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Momentum of Flywheel

  1. May 21, 2009 #1
    I am considering using a flywheel to power a machine for an indefinite period of time. I intend to bring the flywheel up to operating speed by manual means. Once the flywheel is rotating at operating speed, a motor will be used to keep the flywheel rotating. In order to maintain the operating speed of the flywheel for an indefinite period of time, will the motor be required to supply as much energy as it took to get the flywheel up to speed, or will the energy requirement placed upon the motor be reduced somewhat by the momentum of the already rotating flywheel? Thanks!
     
  2. jcsd
  3. May 21, 2009 #2
    The motor needs to supply only energy lost due to flywheel bearing friction and air drag losses. Big flywheels sometimes use special bearings and vacuum to minimize losses. If you extract power from the flywheel while the motor is driving it, the motor will also need to supply that power.
     
  4. May 21, 2009 #3

    russ_watters

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    In other words, unless the load is intermittent, you gain nothing by adding a flywheel to the equation.
     
  5. May 21, 2009 #4

    Redbelly98

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    Welcome to PF grumpyoldman :smile:

    The motor must supply as much power as is being lost due to friction, air resistance, and any load attached to the flywheel.

    EDIT: I should refresh my screen more often before responding!
     
  6. May 21, 2009 #5
    So, once the wheel is in motion, the motor needs only to overcome the effects of friction, air resistance and whatever constant load is placed upon the flywheel? So if the flywheel is driving a generator supplying enough power for the motor, the system should run indefinitely?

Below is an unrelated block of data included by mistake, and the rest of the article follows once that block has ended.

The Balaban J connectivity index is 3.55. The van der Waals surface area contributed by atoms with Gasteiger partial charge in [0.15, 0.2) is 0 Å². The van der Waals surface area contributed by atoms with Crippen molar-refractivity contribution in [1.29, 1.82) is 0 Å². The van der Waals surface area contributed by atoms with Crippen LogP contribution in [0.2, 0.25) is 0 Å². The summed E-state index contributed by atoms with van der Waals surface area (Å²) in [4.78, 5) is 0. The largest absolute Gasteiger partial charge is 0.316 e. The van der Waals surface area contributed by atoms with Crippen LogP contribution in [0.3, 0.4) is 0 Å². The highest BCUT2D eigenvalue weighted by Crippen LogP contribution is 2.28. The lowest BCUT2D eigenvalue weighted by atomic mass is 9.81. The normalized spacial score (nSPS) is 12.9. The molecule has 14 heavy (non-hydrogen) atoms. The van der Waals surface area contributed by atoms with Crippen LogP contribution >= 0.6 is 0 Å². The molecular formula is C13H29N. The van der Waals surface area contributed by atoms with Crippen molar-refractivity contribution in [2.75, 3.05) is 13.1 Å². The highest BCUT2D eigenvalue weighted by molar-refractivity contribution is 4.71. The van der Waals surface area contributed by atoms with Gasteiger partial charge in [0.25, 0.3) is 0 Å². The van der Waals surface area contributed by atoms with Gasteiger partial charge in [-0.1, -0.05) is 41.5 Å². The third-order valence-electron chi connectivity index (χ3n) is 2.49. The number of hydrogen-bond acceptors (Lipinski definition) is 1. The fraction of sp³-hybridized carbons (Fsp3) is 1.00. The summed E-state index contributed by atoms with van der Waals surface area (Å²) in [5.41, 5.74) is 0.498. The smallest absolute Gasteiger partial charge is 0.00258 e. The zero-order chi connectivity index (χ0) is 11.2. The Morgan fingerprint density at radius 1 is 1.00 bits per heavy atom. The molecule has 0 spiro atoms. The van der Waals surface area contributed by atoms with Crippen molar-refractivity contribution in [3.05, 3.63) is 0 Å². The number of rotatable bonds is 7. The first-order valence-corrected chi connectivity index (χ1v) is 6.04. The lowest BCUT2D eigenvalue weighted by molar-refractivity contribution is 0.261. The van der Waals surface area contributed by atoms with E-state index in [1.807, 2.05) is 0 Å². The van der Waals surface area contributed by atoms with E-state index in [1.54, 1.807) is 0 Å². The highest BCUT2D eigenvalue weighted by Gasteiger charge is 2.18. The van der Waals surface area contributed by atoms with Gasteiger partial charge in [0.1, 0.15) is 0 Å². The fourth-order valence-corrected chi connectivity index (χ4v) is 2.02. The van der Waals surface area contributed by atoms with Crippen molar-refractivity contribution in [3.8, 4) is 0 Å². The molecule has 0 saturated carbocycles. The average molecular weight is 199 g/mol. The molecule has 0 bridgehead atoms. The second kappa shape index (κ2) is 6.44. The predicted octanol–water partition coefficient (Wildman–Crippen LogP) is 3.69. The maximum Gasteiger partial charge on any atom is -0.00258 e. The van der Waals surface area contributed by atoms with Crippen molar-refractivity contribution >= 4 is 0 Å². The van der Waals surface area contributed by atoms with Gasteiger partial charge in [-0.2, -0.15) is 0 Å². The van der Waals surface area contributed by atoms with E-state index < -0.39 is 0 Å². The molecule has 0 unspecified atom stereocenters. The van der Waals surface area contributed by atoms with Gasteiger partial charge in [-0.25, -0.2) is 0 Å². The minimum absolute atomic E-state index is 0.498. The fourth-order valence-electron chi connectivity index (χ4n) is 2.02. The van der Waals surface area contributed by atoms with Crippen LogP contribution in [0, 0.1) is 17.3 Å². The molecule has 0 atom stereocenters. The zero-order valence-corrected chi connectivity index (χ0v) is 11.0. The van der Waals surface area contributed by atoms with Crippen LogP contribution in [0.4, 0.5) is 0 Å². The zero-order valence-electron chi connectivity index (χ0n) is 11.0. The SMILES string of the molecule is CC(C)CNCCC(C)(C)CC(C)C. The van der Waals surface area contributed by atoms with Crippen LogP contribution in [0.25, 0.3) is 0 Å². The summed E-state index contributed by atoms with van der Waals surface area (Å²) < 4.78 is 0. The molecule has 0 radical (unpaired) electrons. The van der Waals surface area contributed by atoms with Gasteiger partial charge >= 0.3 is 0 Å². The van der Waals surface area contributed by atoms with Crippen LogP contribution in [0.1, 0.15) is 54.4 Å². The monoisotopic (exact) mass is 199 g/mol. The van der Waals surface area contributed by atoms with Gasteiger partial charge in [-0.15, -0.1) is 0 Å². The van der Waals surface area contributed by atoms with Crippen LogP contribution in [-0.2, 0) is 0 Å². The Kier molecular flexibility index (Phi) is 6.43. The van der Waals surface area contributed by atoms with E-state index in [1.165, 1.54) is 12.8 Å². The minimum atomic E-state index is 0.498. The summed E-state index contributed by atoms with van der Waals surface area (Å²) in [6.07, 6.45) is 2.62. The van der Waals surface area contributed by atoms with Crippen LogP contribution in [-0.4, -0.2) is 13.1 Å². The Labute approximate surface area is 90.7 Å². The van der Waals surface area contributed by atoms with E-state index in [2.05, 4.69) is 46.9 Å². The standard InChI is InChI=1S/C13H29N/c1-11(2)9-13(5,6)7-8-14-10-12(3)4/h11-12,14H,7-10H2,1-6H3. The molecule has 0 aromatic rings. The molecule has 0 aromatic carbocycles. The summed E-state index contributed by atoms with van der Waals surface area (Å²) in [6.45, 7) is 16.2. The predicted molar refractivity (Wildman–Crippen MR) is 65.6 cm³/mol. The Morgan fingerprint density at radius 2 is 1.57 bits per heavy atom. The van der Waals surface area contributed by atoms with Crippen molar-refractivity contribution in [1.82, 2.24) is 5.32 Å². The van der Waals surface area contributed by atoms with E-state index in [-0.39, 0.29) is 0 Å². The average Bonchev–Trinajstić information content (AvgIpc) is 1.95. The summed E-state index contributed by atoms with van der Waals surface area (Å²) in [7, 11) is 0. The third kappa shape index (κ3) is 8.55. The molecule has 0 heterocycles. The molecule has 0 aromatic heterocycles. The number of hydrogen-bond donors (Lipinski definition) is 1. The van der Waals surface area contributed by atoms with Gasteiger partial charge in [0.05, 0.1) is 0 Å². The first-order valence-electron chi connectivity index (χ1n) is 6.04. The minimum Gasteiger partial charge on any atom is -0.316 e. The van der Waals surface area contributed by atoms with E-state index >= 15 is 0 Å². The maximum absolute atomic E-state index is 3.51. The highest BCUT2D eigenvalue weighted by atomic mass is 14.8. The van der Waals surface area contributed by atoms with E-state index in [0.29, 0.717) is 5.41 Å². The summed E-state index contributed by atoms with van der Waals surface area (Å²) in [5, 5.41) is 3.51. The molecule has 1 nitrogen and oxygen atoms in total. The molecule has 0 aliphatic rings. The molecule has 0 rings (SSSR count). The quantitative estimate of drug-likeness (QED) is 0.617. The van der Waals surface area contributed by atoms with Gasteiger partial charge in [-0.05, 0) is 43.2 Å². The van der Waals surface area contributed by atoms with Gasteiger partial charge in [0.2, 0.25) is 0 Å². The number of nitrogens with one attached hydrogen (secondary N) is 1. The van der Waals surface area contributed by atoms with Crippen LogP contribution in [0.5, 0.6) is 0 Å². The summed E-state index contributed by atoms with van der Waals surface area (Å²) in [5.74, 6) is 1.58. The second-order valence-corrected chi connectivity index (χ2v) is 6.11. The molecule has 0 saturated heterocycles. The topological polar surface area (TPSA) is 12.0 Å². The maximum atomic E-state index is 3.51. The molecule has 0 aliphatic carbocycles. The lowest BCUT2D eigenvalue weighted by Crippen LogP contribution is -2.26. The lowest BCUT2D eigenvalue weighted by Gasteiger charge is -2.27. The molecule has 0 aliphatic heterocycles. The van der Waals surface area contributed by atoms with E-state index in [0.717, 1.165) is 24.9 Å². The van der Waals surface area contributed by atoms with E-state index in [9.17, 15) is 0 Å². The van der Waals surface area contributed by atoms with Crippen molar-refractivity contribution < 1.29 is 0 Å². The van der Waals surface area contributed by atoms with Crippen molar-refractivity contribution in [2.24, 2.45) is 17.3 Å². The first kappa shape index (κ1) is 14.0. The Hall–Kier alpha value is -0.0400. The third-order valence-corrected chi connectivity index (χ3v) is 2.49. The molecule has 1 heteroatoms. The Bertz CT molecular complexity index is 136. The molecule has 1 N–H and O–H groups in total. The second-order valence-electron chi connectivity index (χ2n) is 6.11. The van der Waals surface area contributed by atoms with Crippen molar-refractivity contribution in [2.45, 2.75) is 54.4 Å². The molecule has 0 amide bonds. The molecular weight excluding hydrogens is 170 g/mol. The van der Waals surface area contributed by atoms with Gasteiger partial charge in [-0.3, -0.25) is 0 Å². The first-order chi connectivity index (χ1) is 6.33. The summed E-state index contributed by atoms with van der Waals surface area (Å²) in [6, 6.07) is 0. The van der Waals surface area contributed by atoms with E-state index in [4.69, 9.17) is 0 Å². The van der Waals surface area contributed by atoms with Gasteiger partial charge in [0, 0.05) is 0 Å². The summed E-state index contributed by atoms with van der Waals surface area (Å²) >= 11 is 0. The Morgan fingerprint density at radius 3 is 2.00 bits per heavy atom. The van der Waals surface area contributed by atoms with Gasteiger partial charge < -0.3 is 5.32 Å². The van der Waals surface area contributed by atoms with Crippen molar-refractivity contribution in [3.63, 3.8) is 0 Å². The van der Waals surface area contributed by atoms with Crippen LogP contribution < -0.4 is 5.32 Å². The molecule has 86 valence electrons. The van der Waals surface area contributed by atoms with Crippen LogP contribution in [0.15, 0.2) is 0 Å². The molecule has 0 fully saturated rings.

7. May 21, 2009 #6

    Redbelly98

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    No. The generator would represent a load on the flywheel. So an equivalent amount of power would have to get delivered to the flywheel to keep it running.

    EDIT:
    Moreover, if that power is not supplied to the flywheel, it will slow down and eventually stop.

    EDIT:
    This statement is correct:
     
  8. May 21, 2009 #7

    russ_watters

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    The generator is one of those "constant loads".... So the generator provides almost enough power to power the motor...
     
  9. May 21, 2009 #8
    Once the flywheel was manually brought up to operating speed, if a 1 HP, 12V, 80 amp DC motor could keep the flywheel running fast enough to spin a 300 amp alternator in order to charge the 12V battery supplying power to the motor, wouldn't the system run indefinitely?
     
  10. May 21, 2009 #9
    http://en.wikipedia.org/wiki/History_of_perpetual_motion_machines" [Broken]
     
    Last edited by a moderator: May 4, 2017
  11. May 21, 2009 #10

    russ_watters

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    If? If my mother was a man, she'd be my father.

    1 HP is 746 watts. A 12V, 80A motor is 960 watts. A 300A, 12V alternator generates 3600 watts. Obviously, since these numbers are not equal, there is a violation of conservation of energy there. A 1 hp motor cannot power a 3600 watt alternator, it can only power a 746 watt alternator.
     
    Last edited: May 21, 2009
  12. May 21, 2009 #11
    No wonder I'm so grumpy . . .
     
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